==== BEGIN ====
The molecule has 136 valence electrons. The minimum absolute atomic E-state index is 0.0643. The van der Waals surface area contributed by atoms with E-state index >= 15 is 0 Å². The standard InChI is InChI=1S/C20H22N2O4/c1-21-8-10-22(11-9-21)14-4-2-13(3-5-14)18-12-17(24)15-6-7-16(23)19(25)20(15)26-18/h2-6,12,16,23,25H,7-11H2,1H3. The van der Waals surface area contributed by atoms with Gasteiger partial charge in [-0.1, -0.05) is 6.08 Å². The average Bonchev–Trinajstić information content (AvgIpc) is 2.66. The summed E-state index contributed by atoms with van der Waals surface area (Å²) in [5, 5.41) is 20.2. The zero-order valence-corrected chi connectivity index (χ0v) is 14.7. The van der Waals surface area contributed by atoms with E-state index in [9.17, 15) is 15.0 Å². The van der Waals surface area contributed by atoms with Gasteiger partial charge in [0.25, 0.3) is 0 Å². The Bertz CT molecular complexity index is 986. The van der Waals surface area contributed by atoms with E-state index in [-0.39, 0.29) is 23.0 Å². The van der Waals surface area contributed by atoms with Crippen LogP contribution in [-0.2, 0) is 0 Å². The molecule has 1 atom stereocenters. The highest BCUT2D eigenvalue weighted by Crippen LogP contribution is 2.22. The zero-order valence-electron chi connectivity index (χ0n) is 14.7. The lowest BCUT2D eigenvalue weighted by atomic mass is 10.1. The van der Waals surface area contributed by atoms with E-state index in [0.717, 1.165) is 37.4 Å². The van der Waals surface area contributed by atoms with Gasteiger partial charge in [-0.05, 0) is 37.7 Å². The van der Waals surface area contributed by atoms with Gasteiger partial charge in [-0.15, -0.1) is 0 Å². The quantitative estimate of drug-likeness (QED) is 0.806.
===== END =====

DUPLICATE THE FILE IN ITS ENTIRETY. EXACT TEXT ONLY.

The molecule has 136 valence electrons. The minimum absolute atomic E-state index is 0.0643. The van der Waals surface area contributed by atoms with E-state index >= 15 is 0 Å². The standard InChI is InChI=1S/C20H22N2O4/c1-21-8-10-22(11-9-21)14-4-2-13(3-5-14)18-12-17(24)15-6-7-16(23)19(25)20(15)26-18/h2-6,12,16,23,25H,7-11H2,1H3. The van der Waals surface area contributed by atoms with Gasteiger partial charge in [-0.1, -0.05) is 6.08 Å². The average Bonchev–Trinajstić information content (AvgIpc) is 2.66. The summed E-state index contributed by atoms with van der Waals surface area (Å²) in [5, 5.41) is 20.2. The zero-order valence-corrected chi connectivity index (χ0v) is 14.7. The van der Waals surface area contributed by atoms with E-state index in [9.17, 15) is 15.0 Å². The van der Waals surface area contributed by atoms with Gasteiger partial charge in [0.25, 0.3) is 0 Å². The Bertz CT molecular complexity index is 986. The van der Waals surface area contributed by atoms with E-state index in [-0.39, 0.29) is 23.0 Å². The van der Waals surface area contributed by atoms with Crippen LogP contribution in [-0.2, 0) is 0 Å². The molecule has 1 atom stereocenters. The highest BCUT2D eigenvalue weighted by Crippen LogP contribution is 2.22. The zero-order valence-electron chi connectivity index (χ0n) is 14.7. The lowest BCUT2D eigenvalue weighted by atomic mass is 10.1. The van der Waals surface area contributed by atoms with E-state index in [0.717, 1.165) is 37.4 Å². The van der Waals surface area contributed by atoms with Gasteiger partial charge in [-0.05, 0) is 37.7 Å². The van der Waals surface area contributed by atoms with Gasteiger partial charge in [-0.15, -0.1) is 0 Å². The quantitative estimate of drug-likeness (QED) is 0.806.